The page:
PhD Dissertation-Hasan Kurt
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  • PhD Dissertation-Hasan Kurt

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INVESTIGATING THE EFFECTS OF NANOSTRUCTURED DIELECTRIC LITHIUM FLUORIDE AND PLASMONIC GOLD INTERLAYERS IN ORGANIC PHOTOVOLTAICS, INCLUDING THE USE OF IN-SITU IMPEDANCE SPECTROSCOPY

 

 

Hasan Kurt
Materials Science and Engineering, PhD Dissertation, 2016

 

Thesis Jury

Assoc. Prof. Cleva W. Ow-Yang (Thesis Advisor), Prof. Dr. Yusuf Z. Menceloğlu, Assoc. Prof. Kürşat Şendur, Prof. Mustafa M. Demir, Asst. Prof. Çınar Öncel

 

 

Date & Time: August 1th, 2016 –  13.00 PM

Place: FENS G032

Keywords: organic photovoltaics, interface engineering, impedance spectroscopy, charge carrier dynamics, functional interfaces, plasmonic field enhancement

 

Abstract

 

Organic solar cell performance can be limited by the problematic organic-inorganic interfaces between the active layer and the electrodes. One solution is the incorporation of nanostructured functional interlayers, which enable additional engineering control of these interfaces to improve charge collection efficiency, charge separation efficiency and photophysical interactions. Herein we demonstrated that solution processed dielectric LiF (sol-LiF) and plasmonic Au (sol-Au) nanostructuring on indium tin oxide (ITO) anode can be used to improve bulk heterojunction (BHJ) organic photovoltaic (OPV) device performance. We show that the surface work function of ITO thin film anodes can be tuned via the areal density of sol-LiF nanoparticles, and when incorporated into a BHJ OPV, enables the optimization of energy level alignment between the organic layers and ITO. In addition, we show that the electric field component of light can be strongly enhanced at the edges of sol-Au nanoparticles due to the excitation of localized surface plasmon resonances (LSPR). When incorporated into BHJ OPV devices, the important consequence of LSPR can be seen in the antenna-like behavior of the sol-Au nanoparticles, which re-emit the absorbed light into the BHJ active layer and increase the optical path length; in this manner, the increased number of photons in the BHJ active layer results in improved charge generation efficiency.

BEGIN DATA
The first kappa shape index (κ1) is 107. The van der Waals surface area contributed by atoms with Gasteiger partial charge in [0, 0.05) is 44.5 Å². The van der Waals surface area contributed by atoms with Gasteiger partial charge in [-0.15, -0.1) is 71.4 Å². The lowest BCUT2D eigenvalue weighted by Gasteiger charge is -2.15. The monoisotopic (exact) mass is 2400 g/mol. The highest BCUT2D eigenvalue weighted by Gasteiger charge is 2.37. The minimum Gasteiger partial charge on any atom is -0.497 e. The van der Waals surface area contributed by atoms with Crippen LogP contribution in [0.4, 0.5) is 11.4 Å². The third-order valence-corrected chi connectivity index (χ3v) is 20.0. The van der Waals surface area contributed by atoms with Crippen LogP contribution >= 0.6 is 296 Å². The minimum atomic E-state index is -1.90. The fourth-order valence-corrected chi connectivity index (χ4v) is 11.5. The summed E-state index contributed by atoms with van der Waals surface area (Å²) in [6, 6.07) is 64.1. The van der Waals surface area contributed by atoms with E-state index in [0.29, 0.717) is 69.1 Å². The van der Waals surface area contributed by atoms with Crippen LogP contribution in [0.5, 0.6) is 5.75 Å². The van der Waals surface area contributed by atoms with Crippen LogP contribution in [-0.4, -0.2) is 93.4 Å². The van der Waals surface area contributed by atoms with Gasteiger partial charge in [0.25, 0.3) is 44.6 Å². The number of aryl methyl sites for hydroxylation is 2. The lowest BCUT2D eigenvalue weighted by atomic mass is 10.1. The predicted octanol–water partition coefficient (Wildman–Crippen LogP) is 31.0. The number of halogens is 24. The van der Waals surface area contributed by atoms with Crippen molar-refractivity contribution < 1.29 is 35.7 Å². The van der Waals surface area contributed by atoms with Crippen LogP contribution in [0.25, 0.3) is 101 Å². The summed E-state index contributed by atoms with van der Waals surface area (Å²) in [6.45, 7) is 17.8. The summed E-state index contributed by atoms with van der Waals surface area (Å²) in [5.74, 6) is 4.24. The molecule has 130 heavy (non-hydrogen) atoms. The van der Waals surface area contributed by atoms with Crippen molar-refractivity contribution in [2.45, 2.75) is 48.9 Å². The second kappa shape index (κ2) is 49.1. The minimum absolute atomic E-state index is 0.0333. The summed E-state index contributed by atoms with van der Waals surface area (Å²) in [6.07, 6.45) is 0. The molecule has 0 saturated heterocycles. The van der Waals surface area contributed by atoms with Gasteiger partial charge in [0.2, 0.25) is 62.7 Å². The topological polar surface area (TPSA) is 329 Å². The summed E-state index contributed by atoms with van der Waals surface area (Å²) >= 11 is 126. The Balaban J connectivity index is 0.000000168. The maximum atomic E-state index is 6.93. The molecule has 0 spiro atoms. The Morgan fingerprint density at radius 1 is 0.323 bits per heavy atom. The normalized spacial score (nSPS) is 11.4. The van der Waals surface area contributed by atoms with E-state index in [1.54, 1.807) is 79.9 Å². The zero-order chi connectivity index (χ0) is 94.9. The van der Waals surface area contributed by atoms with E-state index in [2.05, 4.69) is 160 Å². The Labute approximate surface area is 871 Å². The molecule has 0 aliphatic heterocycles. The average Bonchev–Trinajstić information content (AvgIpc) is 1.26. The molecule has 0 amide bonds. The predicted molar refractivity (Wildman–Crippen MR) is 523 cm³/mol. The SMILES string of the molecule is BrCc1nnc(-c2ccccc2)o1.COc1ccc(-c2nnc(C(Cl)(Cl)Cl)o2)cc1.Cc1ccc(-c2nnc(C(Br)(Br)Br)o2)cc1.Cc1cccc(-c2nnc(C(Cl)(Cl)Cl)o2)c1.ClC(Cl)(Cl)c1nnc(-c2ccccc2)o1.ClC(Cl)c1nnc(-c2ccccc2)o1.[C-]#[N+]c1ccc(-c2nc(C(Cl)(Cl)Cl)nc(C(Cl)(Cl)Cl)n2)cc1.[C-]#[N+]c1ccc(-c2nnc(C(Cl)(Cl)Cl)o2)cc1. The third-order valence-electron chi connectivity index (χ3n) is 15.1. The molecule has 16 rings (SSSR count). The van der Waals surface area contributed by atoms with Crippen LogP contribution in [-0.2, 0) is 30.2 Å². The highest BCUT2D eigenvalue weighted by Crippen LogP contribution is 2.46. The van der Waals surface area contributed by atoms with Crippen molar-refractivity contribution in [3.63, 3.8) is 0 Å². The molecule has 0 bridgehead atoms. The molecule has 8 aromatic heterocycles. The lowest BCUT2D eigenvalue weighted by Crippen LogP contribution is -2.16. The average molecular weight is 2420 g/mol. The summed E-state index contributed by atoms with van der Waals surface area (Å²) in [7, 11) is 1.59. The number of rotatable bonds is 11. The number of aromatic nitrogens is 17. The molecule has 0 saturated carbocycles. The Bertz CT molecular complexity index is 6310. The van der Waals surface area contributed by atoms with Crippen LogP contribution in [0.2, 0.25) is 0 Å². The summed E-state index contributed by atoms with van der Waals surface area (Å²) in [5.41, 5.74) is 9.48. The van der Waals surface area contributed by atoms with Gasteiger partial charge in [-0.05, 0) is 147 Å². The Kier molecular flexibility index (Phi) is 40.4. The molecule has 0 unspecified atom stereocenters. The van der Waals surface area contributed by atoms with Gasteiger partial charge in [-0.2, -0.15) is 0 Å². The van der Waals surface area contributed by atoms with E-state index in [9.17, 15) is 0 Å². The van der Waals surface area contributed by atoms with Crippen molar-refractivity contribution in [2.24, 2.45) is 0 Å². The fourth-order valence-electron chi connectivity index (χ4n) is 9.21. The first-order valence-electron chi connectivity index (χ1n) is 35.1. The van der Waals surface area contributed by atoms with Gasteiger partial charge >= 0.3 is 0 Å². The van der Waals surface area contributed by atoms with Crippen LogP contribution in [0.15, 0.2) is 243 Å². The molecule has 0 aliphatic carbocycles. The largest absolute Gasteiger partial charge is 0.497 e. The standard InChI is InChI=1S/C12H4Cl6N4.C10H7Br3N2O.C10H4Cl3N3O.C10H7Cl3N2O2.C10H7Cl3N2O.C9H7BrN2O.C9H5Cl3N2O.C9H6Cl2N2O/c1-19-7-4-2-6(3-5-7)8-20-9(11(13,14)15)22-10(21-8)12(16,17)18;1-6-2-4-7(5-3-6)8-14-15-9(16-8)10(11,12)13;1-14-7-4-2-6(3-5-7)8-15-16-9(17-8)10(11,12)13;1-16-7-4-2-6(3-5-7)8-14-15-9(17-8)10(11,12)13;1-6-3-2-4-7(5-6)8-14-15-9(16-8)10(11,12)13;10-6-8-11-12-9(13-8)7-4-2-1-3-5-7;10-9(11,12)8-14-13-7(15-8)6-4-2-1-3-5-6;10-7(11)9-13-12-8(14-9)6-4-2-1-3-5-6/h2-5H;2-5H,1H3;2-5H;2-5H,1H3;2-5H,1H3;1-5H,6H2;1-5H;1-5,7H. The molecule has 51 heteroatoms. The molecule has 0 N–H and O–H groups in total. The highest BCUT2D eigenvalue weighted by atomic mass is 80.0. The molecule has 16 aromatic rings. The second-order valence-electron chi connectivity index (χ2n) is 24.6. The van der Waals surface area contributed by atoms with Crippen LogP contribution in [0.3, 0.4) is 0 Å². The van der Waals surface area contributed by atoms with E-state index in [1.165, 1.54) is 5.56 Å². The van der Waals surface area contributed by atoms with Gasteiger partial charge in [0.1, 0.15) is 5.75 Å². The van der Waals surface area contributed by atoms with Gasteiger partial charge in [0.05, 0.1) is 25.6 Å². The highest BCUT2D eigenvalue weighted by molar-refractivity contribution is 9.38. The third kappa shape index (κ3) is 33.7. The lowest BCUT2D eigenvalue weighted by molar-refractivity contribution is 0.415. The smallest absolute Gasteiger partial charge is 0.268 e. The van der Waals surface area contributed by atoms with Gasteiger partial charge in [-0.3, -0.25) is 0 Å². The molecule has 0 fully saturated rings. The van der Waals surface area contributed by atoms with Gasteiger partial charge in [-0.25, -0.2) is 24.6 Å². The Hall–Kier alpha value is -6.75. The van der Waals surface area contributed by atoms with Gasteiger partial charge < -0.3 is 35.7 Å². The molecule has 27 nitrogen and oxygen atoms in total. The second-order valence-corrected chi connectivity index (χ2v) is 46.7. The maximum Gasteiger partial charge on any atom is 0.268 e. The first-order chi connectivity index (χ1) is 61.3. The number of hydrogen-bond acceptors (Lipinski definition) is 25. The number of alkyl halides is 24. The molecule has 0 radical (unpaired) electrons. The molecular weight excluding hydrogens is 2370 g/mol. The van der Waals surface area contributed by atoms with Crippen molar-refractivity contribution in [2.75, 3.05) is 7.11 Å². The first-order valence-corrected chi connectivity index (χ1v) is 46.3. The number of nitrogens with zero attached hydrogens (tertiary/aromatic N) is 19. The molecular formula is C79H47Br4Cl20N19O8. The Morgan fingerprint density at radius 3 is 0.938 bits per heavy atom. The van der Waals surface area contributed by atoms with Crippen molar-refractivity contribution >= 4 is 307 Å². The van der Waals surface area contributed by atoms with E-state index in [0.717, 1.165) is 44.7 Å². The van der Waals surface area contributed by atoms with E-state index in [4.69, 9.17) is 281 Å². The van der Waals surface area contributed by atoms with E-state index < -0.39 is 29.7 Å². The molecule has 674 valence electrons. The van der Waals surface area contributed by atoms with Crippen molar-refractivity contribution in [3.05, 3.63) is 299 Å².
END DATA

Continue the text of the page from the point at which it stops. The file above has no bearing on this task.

Although tuning organic solar cell performance can be achieved by the design of nanostructured interlayers between the active layer and the anode, elucidating the actual photophysical effects of such buried interfaces during device operation is a challenge, for which impedance spectroscopy (IS) analysis offers pivotal insight. Herein we have used IS to distinguish the effects of two different nanostructured interlayers, with sol-LiF and sol-Au nanostructures, on the charge generation/recombination and charge transport/collection kinetics in bulk heterojunction organic solar cells in detail. IS analysis revealed that a more favorable energy alignment with the hole transport layer (HTL) improved charge collection efficiency in devices containing an ITO anode modified by sol-LiF, by facilitating charge transport and extraction through decreased charge carrier transit lifetime. In the case of a sol-Au interlayer between ITO and the HTL, IS analysis revealed that plasmonic field enhancement within the active layer improved charge generation, although the increase in mobile charge carriers did not impact charge transit dynamics significantly. Moreover, our work underscores a key advantage offered by IS analysis—instead of tracking the multivariate OPV device characteristics of fill factor and short-circuit current, one may obtain a more detailed analysis of the underlying operating mechanisms to elucidate the specific contributions of nanostructured interlayers.